Monday, November 03, 2008

A Comment On Politicians and Slots

We have devoted a great deal of attention to the slots referendum in recent weeks. And it is a compelling issue regardless of which side you take. But even more compelling is the rank hypocrisy surrounding it – a stink of political flatulence that has become so toxic that it is impossible to ignore.

Washington Post columnist Mark Fisher skewered our two recent Governors, noting that Bob Ehrlich was for slots before he was against them, and that Martin O’Malley was against them before he was for them. Their actions may be understandable given the inherent tensions between campaigning and governing. Less understandable is the overnight metamorphosis of slots apologist-turned anti-slots jihadi Peter Franchot. Montgomery County Executive Ike Leggett looks better than any of the above, changing his position out of fear of budget cuts despite the unpopularity of slots in the county’s Democratic base.

But so far, the vast majority of our state legislators have gotten a pass. No more. We have chronicled their statements on slots to the Sentinel in recent weeks. We have also noted a general trend of how some of them claim to oppose slots while not signing on or donating money to the anti-slots campaign. Those posts have generated some pushback.

One annoyed legislator complained about an “anti-Democratic” email sent by Marylanders United to Stop Slots, the primary anti-slots group. The email began:

Annapolis is a mess. A scathing new report recently concluded that Annapolis bureaucrats can't account for horse racing revenues and that the potential for fraud is high. And guess what, this is the same bureaucratic department that will be in charge of collecting and administering potentially millions in slots receipts.
This legislator said the email “could come right out of a Bob Ehrlich campaign ad” and objected to the implication that sharing money with such a group was necessary to prove anti-slots bona fides. This legislator's view was amply supported by the anti-Annapolis TV ad run by the anti-slots group. Fair enough.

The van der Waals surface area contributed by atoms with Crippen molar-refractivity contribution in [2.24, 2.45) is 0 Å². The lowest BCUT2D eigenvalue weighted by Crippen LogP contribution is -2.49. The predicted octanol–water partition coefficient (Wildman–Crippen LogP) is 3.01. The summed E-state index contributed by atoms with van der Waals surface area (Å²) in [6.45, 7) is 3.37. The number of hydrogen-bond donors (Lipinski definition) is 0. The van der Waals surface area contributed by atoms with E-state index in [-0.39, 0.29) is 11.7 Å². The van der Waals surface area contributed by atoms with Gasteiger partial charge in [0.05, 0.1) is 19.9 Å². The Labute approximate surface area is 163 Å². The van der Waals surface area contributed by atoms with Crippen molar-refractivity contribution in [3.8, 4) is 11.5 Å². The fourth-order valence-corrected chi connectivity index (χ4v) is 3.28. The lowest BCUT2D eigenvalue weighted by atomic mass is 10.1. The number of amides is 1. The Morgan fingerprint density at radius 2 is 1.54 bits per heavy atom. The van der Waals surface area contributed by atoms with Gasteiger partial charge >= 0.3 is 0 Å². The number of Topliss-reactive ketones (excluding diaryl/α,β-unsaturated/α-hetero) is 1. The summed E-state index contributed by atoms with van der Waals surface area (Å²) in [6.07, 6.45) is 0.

Further, the fact that the group relies heavily on staffers of former (and perhaps future) O’Malley rival Doug Duncan is probably an additional source of sensitivity. Who wants to risk the Governor’s wrath by working with his opponents?

Another legislator reported rumors that Big Daddy, a long-time slots supporter, was constructing a list of slots opponents who would be subject to a “bill moratorium.” In other words, those who actively opposed slots would get no bills through the Senate next year. “Mike Miller doesn’t care about many issues, but slots is one of them,” this individual whispered apprehensively. Whether such a list exists is beside the point – it is in Big Daddy’s interest that everyone believes the rumor to be true. Even a denial from his office (which is unlikely) would not quell the speculation.

These are the kinds of factors that drive many legislators’ decisions in Annapolis, and most of the time, this would be entirely appropriate. Relationships with the Governor, with Big Daddy, with leadership and with other legislators are vital to the success of any state officeholder.

But slots opponents have always cast the issue as, at least partially, a moral one. Gambling is wrong, they say. It creates addiction and crime. It preys on the weak, the poor and the helpless. It debases society. If all of this is true, then what is mere politics in the face of such an immoral scourge as slots?

Nevertheless, a rather large number of state legislators have engaged in the following four acts.

1. They have said they oppose slots in part because they are regressive.

2. They voted to approve a $700+ million regressive sales tax increase during the special session.

3. They held their noses and voted in favor of the slots referendum, vowing to defeat it later at the ballot box. (I defended this position a year ago, but promptly laid out a plan for how to beat the referendum.)

4. They then contributed no measurable or documentable aid to the anti-slots campaign.

No one who has engaged in all four of the actions above can credibly claim to be anti-slots. It defies logic. It defies common sense. It defies the intelligence of the voters. But it does follow the oily laws of politics.